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Mason professors explain the positives and negatives of a proposed Space Force

August 16, 2018

Harold Geller

Saying the United States should establish a Space Force (as President Donald Trump wants to do) is one thing, but actually creating a new military branch is quite another, according to two George Mason University professors.

“As far as problems, it’s all logistics,” said Harold Geller, an associate professor in Mason’s College of Science and a former senior systems engineer in NASA’s former Space Physics Division. “You have space operations in various units already. It’s going to consist of portions of the other services brought together under a single umbrella, so what are you gaining?”

“Organizational and possible duplication of efforts can be an issue,” said Arnauld Nicogossian, a Distinguished Research Professor in the Schar School of Policy and Government, former associate administrator for life and microgravity sciences at NASA, and senior editor of the textbook “Space Physiology and Medicine.” “The Department of Defense proposes to consolidate the existing efforts but requires the president and Congress to approve legislation and a budget establishing a sixth military branch by 2020, which can face political challenges.”

Vice President Mike Pence recently called for Congress to allocate $8 billion for space security systems over the next five years.

Nicogossian said the threats to U.S. military and civilian space assets are real.

Arnauld Nicogossian

The United States, Russia and China are all developing in-space defense systems that rely on data relayed by satellites. Offensive measures against those satellites could also disrupt military operations and critical infrastructure.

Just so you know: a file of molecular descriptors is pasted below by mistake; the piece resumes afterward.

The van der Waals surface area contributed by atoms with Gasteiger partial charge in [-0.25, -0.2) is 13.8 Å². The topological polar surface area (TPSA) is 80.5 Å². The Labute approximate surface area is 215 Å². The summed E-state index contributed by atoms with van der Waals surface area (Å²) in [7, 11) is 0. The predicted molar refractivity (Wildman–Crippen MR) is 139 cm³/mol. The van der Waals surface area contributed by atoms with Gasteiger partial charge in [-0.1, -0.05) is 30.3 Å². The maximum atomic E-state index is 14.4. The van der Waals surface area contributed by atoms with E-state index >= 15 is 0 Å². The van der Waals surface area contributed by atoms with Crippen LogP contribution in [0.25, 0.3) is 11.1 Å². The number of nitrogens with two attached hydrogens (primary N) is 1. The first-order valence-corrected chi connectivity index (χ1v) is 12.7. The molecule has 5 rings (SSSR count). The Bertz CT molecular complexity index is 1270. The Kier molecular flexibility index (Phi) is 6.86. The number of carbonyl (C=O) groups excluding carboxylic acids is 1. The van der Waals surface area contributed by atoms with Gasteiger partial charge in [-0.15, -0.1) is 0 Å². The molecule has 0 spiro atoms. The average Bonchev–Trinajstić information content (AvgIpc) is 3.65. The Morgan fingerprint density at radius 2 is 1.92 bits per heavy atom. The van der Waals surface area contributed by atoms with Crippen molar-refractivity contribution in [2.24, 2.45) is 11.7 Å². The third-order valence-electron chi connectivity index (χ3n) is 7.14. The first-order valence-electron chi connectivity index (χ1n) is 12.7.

And while the United Nations’ Outer Space Treaty of 1967 outlaws “nuclear weapons or other weapons of mass destruction in orbit or on celestial bodies,” Nicogossian points out it does not preclude conventional weapons.

Nicogossian said that the requested Space Force resources could also spur research and development and training at universities and in the private sector.

Nicogossian said military schools are already gearing up to train Space Force ground specialists. Resources for that training could come from the Defense Advanced Research Projects Agency (DARPA), which could also spur research and development that would harden the country’s information and communication systems tied to satellites, perhaps harden the satellites themselves and “reestablish a robust U.S. access to space,” he said.

But “where are the boundaries?” Geller asked. “Even though you are consolidating what we control in space [through the Space Force], there will be more organizational levels to go through for troops to get their information. The Army, for example, doesn’t want to go through someone else to control a satellite if it is supporting their services.”

“If you have a separate Space Force,” Geller said, “the Army would have to communicate with the Space Force, which would have to go back through the Army to get [instructions] to the troops on the ground. You are adding an interface there.”

Harold Geller can be reached at 703-993-1276 or hgeller@gmu.edu.

Arnauld Nicogossian can be reached at 703-993-8217 or anicogos@gmu.edu

For more information, contact Damian Cristodero at 703-993-9118 or dcristod@gmu.edu.

About George Mason

George Mason University is Virginia’s largest public research university. Located near Washington, D.C., Mason enrolls more than 36,000 students from 130 countries and all 50 states and Washington, D.C. Mason has grown rapidly over the past half-century and is recognized for its innovation and entrepreneurship, remarkable diversity and commitment to accessibility.